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On the summit of Mount Everest Photo credit: Sherpa Ang Karma

Mountaineering is an elite sport, but becoming the first Sri Lankan to summit Everest has given me a rare public platform to challenge gender stereotypes.

On 21 May 2016, I became the first Sri Lankan to summit Mount Everest. It was a deeply personal journey and an overwhelming one. In fact, I almost didn’t make it. About a week earlier, I was sitting inside my tent at Camp 2 – at an altitude of 21,000 feet – discouraged and disappointed in myself. It was cold and windy. The temperature was minus 30 Celsius.

I had already failed to reach Camp 3, higher up the mountain, because of poor timing. I felt I had just one more chance, to prove myself. Failing again meant risking my journey to the top of the world and my childhood dream. As a feminist activist, I also didn’t want to prove right those who thought that, as a woman, I should never have attempted this challenge.

Mountaineering is an extremely male-dominated sport. Later, I learnt that Sri Lanka is only the fourth country in the world – and the first in Asia – from which a woman has summited Everest before a man. The other three are Poland, Croatia, and South Africa. As of December 2016, a total of 4,469 people had summited Everest, of which 372 (less than 10 per cent) were women.

It was after seeing these statistics that I realised why it had been so difficult to find appropriate high altitude clothes. I climbed Everest wearing an XS (extra small) men’s down suit, which was still too big for me. As for mountaineering boots: my feet are a UK size 4, but size 5 is the smallest on the market.

But I had to manage, as many of us do in a male-dominated world, where the playing field is seldom equal. And so I stuffed foam into my boots and went on.

Since summiting Everest, I have been invited to deliver motivational speeches including by companies, schools, clubs, associations and even the military. At some of these events, I have been referred to as the ‘first Sri Lankan woman’ to have summited Everest, instead of the ‘first Sri Lankan’ to have done so.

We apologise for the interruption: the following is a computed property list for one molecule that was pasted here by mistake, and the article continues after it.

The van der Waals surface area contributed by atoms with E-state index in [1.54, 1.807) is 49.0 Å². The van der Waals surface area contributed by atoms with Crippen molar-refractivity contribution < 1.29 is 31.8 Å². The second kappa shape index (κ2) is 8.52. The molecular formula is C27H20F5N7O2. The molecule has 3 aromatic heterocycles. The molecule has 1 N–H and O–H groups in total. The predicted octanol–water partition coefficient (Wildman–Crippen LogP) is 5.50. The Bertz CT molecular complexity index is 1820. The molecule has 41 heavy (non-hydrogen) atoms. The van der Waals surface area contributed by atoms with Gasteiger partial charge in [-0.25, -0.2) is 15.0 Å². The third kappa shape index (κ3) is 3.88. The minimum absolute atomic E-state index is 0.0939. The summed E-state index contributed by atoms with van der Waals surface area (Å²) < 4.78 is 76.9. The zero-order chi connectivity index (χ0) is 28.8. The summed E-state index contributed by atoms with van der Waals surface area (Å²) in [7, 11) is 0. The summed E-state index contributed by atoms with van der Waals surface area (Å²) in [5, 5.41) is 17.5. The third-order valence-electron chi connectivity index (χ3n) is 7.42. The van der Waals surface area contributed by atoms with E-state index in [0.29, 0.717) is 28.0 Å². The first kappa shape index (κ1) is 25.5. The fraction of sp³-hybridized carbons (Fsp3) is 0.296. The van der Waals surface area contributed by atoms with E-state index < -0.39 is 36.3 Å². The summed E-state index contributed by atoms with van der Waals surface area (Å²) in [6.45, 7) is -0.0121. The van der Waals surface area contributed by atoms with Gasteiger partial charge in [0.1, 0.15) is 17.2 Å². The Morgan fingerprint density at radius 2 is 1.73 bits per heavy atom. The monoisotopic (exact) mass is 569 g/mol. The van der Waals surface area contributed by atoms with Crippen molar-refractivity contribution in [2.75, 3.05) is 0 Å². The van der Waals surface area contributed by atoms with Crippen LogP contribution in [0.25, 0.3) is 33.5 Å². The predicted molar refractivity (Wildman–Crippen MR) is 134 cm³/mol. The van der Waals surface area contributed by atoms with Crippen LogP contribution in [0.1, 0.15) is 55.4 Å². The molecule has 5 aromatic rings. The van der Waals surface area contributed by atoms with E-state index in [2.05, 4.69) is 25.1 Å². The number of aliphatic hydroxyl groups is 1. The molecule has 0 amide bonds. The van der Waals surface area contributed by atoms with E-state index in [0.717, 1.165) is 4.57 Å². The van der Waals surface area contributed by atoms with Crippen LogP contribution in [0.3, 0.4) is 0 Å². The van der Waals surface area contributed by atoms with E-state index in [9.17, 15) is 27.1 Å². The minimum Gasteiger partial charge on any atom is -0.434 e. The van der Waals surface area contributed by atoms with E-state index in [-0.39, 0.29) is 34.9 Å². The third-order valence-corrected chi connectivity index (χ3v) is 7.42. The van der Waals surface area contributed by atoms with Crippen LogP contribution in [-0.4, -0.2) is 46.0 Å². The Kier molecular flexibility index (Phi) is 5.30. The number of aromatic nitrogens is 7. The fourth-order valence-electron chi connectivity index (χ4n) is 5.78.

But would a man have been called the ‘first Sri Lankan man’ to summit Everest?
It has always been important for me to question the labels placed upon us as women and girls. How are notions of beauty and femininity constructed? What alternatives are available to young women and girls in Sri Lanka?

Growing up, I was seen as ‘a tomboy,’ ‘like a boy’ or ‘masculine’ because of my love for climbing trees and scaling mountains. Close friends would warn me that I was developing biceps and triceps which made me look less feminine.

But I am proud to be a woman, and I am proud to say that I climbed Everest ‘like a girl’ – there’s nothing wrong about that and nothing to be ashamed of. Rather, I want to challenge the stereotype that “playing like a girl” is ‘not good enough’ or ‘never strong enough’.

I hadn’t expected to be seen as a ‘national heroine’ or a ‘celebrity’ after climbing Everest. But I have been inundated with requests to share my story. This has been as overwhelming as climbing this big mountain.

The reception from other women has been the best part. During a corporate event in Colombo, a young woman said my story inspired her to follow her own dream to become a guitarist – despite teasing from male peers suggesting she play the violin instead (seen as a more ‘appropriate’ choice for a woman).

Another young woman I met at a different event last November dreams of one day winning the Nobel prize for physics.

Despite her passion for science and new discoveries, she said it is very difficult for her, as a woman, to find a job in Sri Lanka to match her interests and skills. On applying to one company, she said she was denied the post not because of required educational qualifications, which she possessed, but because the company wanted to hire a man instead.

Incidentally, the Nobel prize for physics, has been awarded to 203 individuals as of 2016 but only twice to women – Marie Curie and Maria Goeppert-Mayer – who also received their prize in partnership with a man.

After talking at a rural school in Sri Lanka’s north-western Kurunegala District, young school girls told me they were thrilled that I was the first Sri Lankan to summit Everest. They had been taught by their (male) sports teacher that “boys are always first, and girls are second.” I had proven him wrong.  Everest changed my life. Personally, it taught me to believe in myself – which many women find hard to do as we are often told that we should not or cannot do certain things, because we are women. Professionally, it has allowed me to combine the two things that I’m deeply passionate about: Gender equality and mountaineering.

I have embraced my public platform as the ‘first Sri Lankan’ and the ‘first Sri Lankan woman’ to summit Everest. This has been a conscious choice and I am trying to complicate narratives and challenge gender stereotypes and myths about women and what they can and cannot do. In the end, climbing Mount Everest has become a political act as well.

Jayanthi at a school in Kurunegala District      Photo credit: Jayanthi Kuru Utumpala
Jayanthi at a school in Kurunegala District Photo credit: Jayanthi Kuru Utumpala
Jayanthi at the French International School, Hong Kong                                        Photo credit: Cecile Mayanobe
Jayanthi at the French International School, Hong Kong Photo credit: Cecile Mayanobe